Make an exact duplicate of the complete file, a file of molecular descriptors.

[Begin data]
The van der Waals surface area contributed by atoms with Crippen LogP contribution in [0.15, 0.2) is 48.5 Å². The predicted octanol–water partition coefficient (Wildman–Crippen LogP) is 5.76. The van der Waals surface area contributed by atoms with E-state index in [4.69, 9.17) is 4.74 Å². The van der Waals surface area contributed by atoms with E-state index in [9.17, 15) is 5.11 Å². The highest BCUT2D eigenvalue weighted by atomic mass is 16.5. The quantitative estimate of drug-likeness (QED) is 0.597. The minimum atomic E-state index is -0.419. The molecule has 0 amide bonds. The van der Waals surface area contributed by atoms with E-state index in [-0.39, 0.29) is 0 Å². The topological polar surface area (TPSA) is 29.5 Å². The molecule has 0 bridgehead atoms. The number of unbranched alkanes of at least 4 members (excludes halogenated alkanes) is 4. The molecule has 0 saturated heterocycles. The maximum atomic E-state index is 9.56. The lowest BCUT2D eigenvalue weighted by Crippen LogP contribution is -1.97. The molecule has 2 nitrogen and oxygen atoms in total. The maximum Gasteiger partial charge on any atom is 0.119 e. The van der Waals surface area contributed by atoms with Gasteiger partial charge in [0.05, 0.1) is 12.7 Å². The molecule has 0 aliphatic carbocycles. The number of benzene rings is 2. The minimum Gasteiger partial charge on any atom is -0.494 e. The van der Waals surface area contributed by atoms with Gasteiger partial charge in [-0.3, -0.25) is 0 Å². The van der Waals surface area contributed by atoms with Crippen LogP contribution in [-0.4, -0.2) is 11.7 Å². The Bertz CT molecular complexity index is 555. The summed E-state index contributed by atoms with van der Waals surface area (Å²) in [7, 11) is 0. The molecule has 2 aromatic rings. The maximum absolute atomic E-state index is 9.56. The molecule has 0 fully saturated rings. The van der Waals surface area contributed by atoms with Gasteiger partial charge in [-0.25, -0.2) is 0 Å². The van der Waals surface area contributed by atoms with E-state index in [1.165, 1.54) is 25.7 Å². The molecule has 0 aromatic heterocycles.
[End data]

The van der Waals surface area contributed by atoms with Crippen LogP contribution in [0.15, 0.2) is 48.5 Å². The predicted octanol–water partition coefficient (Wildman–Crippen LogP) is 5.76. The van der Waals surface area contributed by atoms with E-state index in [4.69, 9.17) is 4.74 Å². The van der Waals surface area contributed by atoms with E-state index in [9.17, 15) is 5.11 Å². The highest BCUT2D eigenvalue weighted by atomic mass is 16.5. The quantitative estimate of drug-likeness (QED) is 0.597. The minimum atomic E-state index is -0.419. The molecule has 0 amide bonds. The van der Waals surface area contributed by atoms with E-state index in [-0.39, 0.29) is 0 Å². The topological polar surface area (TPSA) is 29.5 Å². The molecule has 0 bridgehead atoms. The number of unbranched alkanes of at least 4 members (excludes halogenated alkanes) is 4. The molecule has 0 saturated heterocycles. The maximum atomic E-state index is 9.56. The lowest BCUT2D eigenvalue weighted by Crippen LogP contribution is -1.97. The molecule has 2 nitrogen and oxygen atoms in total. The maximum Gasteiger partial charge on any atom is 0.119 e. The van der Waals surface area contributed by atoms with Gasteiger partial charge in [0.05, 0.1) is 12.7 Å². The molecule has 0 aliphatic carbocycles. The number of benzene rings is 2. The minimum Gasteiger partial charge on any atom is -0.494 e. The van der Waals surface area contributed by atoms with Gasteiger partial charge in [-0.3, -0.25) is 0 Å². The van der Waals surface area contributed by atoms with Crippen LogP contribution in [-0.4, -0.2) is 11.7 Å². The Bertz CT molecular complexity index is 555. The summed E-state index contributed by atoms with van der Waals surface area (Å²) in [7, 11) is 0. The molecule has 2 aromatic rings. The maximum absolute atomic E-state index is 9.56. The molecule has 0 fully saturated rings. The van der Waals surface area contributed by atoms with Gasteiger partial charge in [-0.25, -0.2) is 0 Å². The van der Waals surface area contributed by atoms with E-state index in [1.165, 1.54) is 25.7 Å². The molecule has 0 aromatic heterocycles.